Remember that caveat emptor applies and you do not have to volunteer anything about the flooding unless specifically asked or unless you actually want to.
Can I clarify anything for you?
Jo
Jo C., Barrister
Category: Law
Satisfied Customers: 69516
Experience: Over 5 years in practice
Jo C. and 2 other Law Specialists are ready to help you
Customer: replied 2 years ago.

Thanks for the response Jo. So, just to confirm:



  1. I don't need to declare it to any potential buyers

  2. A standard household insurance policy with flood risk included would be adequate protection for a potential buyer


The local council have been involved and are enforcing the land drainage act with the land owner where the blocked land drain is. Would this show up in any searches that a potential buyer would take out?

Customer: replied 2 years ago.

Thanks for the response Jo.

The local council have been involved and are enforcing the land drainage act with the land owner where the blocked land drain is. Would this show up in any searches that a potential buyer would take out?

Also, just to confirm:



  • I don't need to declare it to any potential buyers?



  • A standard household insurance policy with flood risk included would be adequate protection for a potential buyer?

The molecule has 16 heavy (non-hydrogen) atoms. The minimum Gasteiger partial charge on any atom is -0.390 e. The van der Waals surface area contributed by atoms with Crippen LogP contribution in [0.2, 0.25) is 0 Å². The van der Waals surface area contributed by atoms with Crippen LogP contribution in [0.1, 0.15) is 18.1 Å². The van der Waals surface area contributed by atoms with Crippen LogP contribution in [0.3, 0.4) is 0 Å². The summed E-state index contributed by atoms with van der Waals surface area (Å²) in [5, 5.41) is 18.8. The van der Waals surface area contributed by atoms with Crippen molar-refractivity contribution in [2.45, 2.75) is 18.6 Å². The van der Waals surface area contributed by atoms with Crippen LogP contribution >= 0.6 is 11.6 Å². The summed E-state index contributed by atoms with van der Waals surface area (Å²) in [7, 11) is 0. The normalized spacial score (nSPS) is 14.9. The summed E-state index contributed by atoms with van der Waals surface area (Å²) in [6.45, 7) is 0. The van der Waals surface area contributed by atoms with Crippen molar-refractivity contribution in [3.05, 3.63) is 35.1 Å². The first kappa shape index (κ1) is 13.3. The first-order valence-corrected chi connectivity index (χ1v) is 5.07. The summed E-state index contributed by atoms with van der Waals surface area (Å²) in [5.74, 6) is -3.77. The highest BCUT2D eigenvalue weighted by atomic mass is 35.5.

Thanks

Steve

Expert:  Jo C. replied 2 years ago.
Thanks.
I will look at this now.
Expert:  Jo C. replied 2 years ago.
It may show up on the local search but not necessarily as it is against the neighbouring property and not yours. Whether you had to disclose this really comes down to whether it has ever become an issue between you and the
neighbour that could be classed as (even remotely) a dispute.
The fact that you may be aware of something doesn't necessarily mean that you have to disclose it but the fact that there has been an issue with the neighbour which could loosely be called a dispute and the question about disputes is specifically asked, in standard enquiries, you may want to disclose it.
There is the question anyway as to whether a property has ever been flooded.
Remember that caveat emptor applies and unless a question is asked, you don't have to disclose anything

What Customers are Saying:

 
 
 
  • Thank you so much for your help. Your answers were really useful and came back so quickly. Great! Maggie
< Previous | Next >
  • Thank you so much for your help. Your answers were really useful and came back so quickly. Great! Maggie
  • A quick response, a succinct and helpful answer in simple English. I believe I can now confront the counter party with confidence -- worth the 30 bucks! Rick